Travel: 24-Hour Room Service - The Clarence, Dublin

GEORGIAN SQUARES, elegant arcades, quaint winding lanes: Dublin is extraordinarily picturesque. However, the Clarence is located on none of the above. In fact, when you approach it, the hotel looks unpromising, on a dusty, busy road, beside an unphotogenic stretch of the river Liffey. The building is austere by any standards and, when you go into reception, the wood panelling gives things a boarding-school feel. But once you're checked in, check out the beautiful design details that the new owners created in 1996 and let a warm glow settle over you.

The bedrooms are peaceful and perfect for a weekend bolthole, but it's in the communal rooms that the Clarence shines. The Octagon Bar is ideal for that first Guinness, the Study for a fireside reading session. The oddly named Tea Room is a cavernous restaurant, but after the wine's started flowing and fantastic huge portions of hearty Irish food has been consumed, it suddenly feels quite cosy.

The Clarence manages that tricky combination, calm and cool, and it would be impossible to talk about the hotel without mentioning one of its owners, Bono of U2. The Clarence has true rock'n'roll credentials, and the penthouse suite is ideal for recovering superstars, with a piano, a rooftop Jacuzzi, cream suede sofas and an awesome bed. The staff are fantastically discreet so no, they won't tell you everyone famous who's stayed there, but anyone with taste probably has.

LOCATION, LOCATION, LOCATION

The Clarence is at 6-8 Wellington Quay, Dublin 2, Ireland (tel: 00 353 1670 9000, fax: 353 1670 7800)

Transport: Dublin is mostly walkable, and the Clarence is well placed for the sights. If you're infirm or can't be bothered to walk, taxis are a better bet than the (very crowded) buses.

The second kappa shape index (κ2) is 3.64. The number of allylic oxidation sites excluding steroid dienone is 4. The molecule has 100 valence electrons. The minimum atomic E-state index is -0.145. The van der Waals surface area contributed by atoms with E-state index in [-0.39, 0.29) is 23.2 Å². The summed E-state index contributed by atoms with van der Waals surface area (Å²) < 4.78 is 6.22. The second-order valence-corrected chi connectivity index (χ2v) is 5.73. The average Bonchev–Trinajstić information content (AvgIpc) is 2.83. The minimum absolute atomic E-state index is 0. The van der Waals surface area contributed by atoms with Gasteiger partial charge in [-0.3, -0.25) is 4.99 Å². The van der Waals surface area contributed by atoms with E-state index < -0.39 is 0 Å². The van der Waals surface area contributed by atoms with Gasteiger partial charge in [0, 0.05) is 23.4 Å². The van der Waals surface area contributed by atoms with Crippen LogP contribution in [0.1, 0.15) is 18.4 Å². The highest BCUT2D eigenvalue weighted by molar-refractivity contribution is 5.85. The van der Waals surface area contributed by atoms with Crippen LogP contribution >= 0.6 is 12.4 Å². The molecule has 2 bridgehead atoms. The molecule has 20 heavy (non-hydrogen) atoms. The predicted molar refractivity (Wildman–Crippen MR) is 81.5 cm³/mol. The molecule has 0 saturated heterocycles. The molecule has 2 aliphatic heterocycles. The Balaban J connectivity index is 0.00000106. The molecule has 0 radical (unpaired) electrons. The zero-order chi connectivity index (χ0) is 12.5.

Time to airport: About 40 minutes, and there are plenty of taxis available.

ARE YOU LYING COMFORTABLY?

An haute couture version of a padded cell, the rooms are plain and simple, with cream walls and heavy curtains. The ecclesiastical theme is pushed with deep crimson furnishings and monk's-cell-like lights. The sinning's up to you. And, the penthouse suite is possibly the grooviest in Europe.

Beds: Deep and crisp and even, with lots of fluffy pillows, perfect for lazing in until at least midday. Very unmonastic.

Freebies: All the usual luxury unguents in the bathroom, with those cute towelling slippers that surely are meant to be taken home (the idea of recycling them is too, well, unhygienic).

Temperature: As you like, and unlike its New York "design" equivalents, in this hotel you can open the windows (some give on to tiny balconies).

Bathroom: The bathroom has his'n'hers basins and a very flattering mirror. Relax in the bath or get blasted by the power-shower instead.

KEEPING IN TOUCH

TV: Yes, and it has the full range of channels you never watch at home but suddenly find compelling in a hotel (CNN, Discovery...).

Radio: Yes, but if you're in the penthouse, a state-of-the-art hi-fi system awaits, with a hip selection of CDs.

Phone/fax/Internet: Hey, politicians hold press conferences on the roof. It's safe to say they are well equipped, technowise.

THE BOTTOM LINE

A "superior" (ie standard) room is Irpounds 180 (pounds 151) per night; a two-bedroomed suite is Irpounds 550 (pounds 462). The penthouse suite is Irpounds 1,450 (pounds 1,218), but a small pop combo could fit in it. Full Irish breakfast is Irpounds 14 (pounds 12) per person, and you'll be too full to eat for several hours after that. Dinner for two with wine in the Tea Room costs about Irpounds 60 (pounds 50).

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